A former Harrisburg man Tuesday was sentenced to life in prison without parole for murder plus 20 years for kidnapping in North Dakota Tuesday.
John Clark Bridges, 42, most recently a resident of Missoula, Mont., received his sentence in the Burleigh County Courthouse in Bismark, N.D., after offering a plea of guilty in August to kidnapping and murdering Lee Edward Clay, 40, in July.
Bridges had told investigators he felt compelled to kill two people in Bismark after having a dream about them that made him suspicious. A crash led police to Bridges and Clay — who was dead with injuries inconsistent with those to be expected in a crash.
According to coverage in the Bismark Tribune newspaper, a psychologist had considered Bridges to be the most psychopathic and dangerous person she had evaluated.
Judge Cynthia Feland told Bridges he was a “cold and calculating individual” who had taken and damaged others’ lives without remorse, according to the Bismark Tribune.
News of the sentence was a relief to Ethelena Taylor of Harrisburg, mother of Danny Taylor, Bridges’ first victim. In 1986 at age 16 Bridges was convicted of voluntary manslaughter in the death of Danny Taylor after pulling out a gun and shooting him in a dispute. He later was charged in an attack on a Williamson County Correctional Officer that broke the man’s jaw.
“I said, ‘That wasn’t enough,’” Taylor said of Bridges’ life sentence.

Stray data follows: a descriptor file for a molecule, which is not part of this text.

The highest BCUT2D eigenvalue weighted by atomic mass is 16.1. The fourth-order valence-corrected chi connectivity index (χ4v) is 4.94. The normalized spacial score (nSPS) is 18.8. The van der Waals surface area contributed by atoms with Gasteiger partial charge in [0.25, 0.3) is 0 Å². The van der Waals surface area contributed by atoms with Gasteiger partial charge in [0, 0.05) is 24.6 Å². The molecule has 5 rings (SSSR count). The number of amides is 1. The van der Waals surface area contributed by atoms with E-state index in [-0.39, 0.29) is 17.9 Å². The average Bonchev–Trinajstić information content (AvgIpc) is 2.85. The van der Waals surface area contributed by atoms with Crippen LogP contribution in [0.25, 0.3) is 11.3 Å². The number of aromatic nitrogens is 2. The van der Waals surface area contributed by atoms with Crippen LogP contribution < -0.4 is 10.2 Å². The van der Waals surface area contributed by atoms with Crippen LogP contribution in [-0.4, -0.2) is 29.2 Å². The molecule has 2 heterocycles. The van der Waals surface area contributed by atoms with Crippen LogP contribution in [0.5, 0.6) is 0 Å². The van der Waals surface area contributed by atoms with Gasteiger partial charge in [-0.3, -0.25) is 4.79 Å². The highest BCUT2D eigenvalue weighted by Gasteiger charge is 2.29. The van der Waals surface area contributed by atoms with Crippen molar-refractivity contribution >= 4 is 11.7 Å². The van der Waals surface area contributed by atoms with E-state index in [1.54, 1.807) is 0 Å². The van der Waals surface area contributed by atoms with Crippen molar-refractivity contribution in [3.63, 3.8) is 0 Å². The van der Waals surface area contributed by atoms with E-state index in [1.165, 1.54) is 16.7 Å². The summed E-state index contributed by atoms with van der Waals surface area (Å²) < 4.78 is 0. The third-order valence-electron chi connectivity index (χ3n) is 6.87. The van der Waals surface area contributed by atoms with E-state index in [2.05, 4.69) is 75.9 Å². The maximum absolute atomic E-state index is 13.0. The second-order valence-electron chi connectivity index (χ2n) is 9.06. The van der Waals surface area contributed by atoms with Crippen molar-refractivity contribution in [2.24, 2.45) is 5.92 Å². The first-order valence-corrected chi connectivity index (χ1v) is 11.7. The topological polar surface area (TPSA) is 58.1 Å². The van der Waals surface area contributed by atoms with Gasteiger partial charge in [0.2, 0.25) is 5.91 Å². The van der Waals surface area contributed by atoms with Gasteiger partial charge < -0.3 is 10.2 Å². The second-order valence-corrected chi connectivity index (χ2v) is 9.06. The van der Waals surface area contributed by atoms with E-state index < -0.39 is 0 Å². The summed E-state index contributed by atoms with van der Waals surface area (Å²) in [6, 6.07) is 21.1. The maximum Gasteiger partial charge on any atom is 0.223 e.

“It justifies nothing to me, but I’m glad he’s locked up to protect other people.”
Saline County Law Enforcement knew Bridges well. He was the first white supremacist former Saline County Sheriff’s Office Jail Administrator David Underwood knew to be held in the jail. Bridges built muscle and was known for doing handstand pushups in his cell. He also had a tattoo of a Swastika on his shaved head.
At one point, held in a correctional facility in Joliet, Bridges escaped for a time and was found.
Taylor and her son Kip of Evansville, Ind., have been in contact with Lee Edward Clay’s mother and understand Bridges was made to provide a DNA sample for a database. Investigators are trying to piece together Bridges’ travels through the years to see if there are unsolved murder or missing persons’ cases they may be able to link to him, Taylor said.
Kip Taylor said Bridges was an intimidating force in Harrisburg before his brother’s death.
“He walked through the neighborhoods in Harrisburg with a trench coat on,” he said.
He said everyone believed he carried a gun under that coat and was hoping for someone to mess with him.
Taylor said the police knew something bad was bound to happen, but until Danny Taylor’s death there was little they could do.
“They didn’t know what they were dealing with,” he said.
Bridges received only four years on a charge of manslaughter following Danny Taylor’s death. He has been in an out of prison since. The Taylors believe the public is safe with Bridges permanently behind bars.
“I do believe he’s a serial killer,” Kip Taylor said.